I first heard about The Smoove Sailors on the Film Photography Podcast. One of the hosts on the show, John Fedele, played drums for them and their music was often used as play-ins, links and to end each episode.
It was hard to pin down the style - sometimes straight ahead rock, sometimes avant-garde electronic, sometimes (often) both at the same time. Almost always instrumental.
The band get together in Jersey City, every Tuesday night (Smoove Tuesday) and just jam on an idea. Occasionally someone will bring a riff or a rough structure but apart from that, everything is improvised. The line-up is a moveable feast but there are a few ever-presents - John Fedele plays drums, Dane Johnson, Alan Walker, Joe Liebhart and Kevin Neblung all play guitar (yes, all of them), Mark Dalzell plays violin and Kenichi Sugihara plays bass.
But that's not the whole story because often they'll switch instruments. Their studio is full of gear so if one of them feels like playing a Saharan Nose Flute there's probably one there for them.
Anyway, about this E.P. I visited New Jersey on my honeymoon in 2013. I'd already met a few of the guys in London the year before and had arranged to meet up with the band whilst over in the US. Even better, I'd written a song and was going to record it with them. You can hear it at the start of this mini-album, A Fire In New York City. Kenichi wasn't there so that's me playing bass and singing. A great night was had by all.
Feeling pretty excited by the whole experience of working with such a great band of musicians, I suggested we continued the collaboration when I got back home. I'd write a song and send them an acoustic demo (Piece Of The Dream, The Greatest) and they'd send me back a full backing track for me to put my vocals on. Alternatively, I'd take one of their already recorded instrumentals and put some vocals over it (I Wanna Be Your Alien, I Just Wanna Take From You). In the case of $3 Buzz, the music had already been written by Alan (and recorded by the band) and John wrote some lyrics for me to sing.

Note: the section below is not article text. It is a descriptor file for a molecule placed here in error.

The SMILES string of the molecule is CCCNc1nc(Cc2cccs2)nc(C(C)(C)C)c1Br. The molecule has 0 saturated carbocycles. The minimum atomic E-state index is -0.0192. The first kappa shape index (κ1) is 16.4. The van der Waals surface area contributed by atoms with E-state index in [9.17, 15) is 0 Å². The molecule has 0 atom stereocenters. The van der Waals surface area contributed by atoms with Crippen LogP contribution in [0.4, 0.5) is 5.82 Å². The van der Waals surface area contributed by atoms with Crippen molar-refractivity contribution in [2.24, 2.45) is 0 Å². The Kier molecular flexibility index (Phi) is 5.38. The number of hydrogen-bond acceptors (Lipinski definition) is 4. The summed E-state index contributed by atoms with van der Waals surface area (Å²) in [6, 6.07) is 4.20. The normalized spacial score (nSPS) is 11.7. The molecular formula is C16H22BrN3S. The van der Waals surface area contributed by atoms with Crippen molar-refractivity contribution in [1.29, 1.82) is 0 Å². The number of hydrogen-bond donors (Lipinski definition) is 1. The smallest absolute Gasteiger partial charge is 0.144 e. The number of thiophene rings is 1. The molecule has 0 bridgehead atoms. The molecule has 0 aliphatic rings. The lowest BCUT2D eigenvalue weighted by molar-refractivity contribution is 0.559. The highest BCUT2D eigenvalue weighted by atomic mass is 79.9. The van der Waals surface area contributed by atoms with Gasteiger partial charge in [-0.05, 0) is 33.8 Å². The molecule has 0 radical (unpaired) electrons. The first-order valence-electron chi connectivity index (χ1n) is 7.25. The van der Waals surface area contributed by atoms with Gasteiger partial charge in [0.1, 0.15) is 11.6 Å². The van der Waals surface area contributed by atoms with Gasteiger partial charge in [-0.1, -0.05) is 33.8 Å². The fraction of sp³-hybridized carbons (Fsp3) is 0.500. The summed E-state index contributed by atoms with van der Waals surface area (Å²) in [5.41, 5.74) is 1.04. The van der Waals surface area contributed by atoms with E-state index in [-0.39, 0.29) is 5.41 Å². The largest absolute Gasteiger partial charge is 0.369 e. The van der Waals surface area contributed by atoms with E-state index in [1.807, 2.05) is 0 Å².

The whole experience was very different from what I'd been used to and I'm pleased to say, very enjoyable. It was such a thrill to receive a backing track from a band that can clearly rock with the best of them and a great challenge to write lyrics for an already formed piece of music. I Wanna Be Your Alien in particular was tough, until I hit upon the idea of barking out sci-fi movie titles over the verses. I'm not sure why it works but it does.
To my ears this is proper New Jersey rock. Not the watered down anthems of Bon Jovi, this is the sound of seasoned musicians just putting the boot in. Proper blue collar stuff and all the better for it.
I can only hope my working-class Bolton roots helped enhance what was already some great music.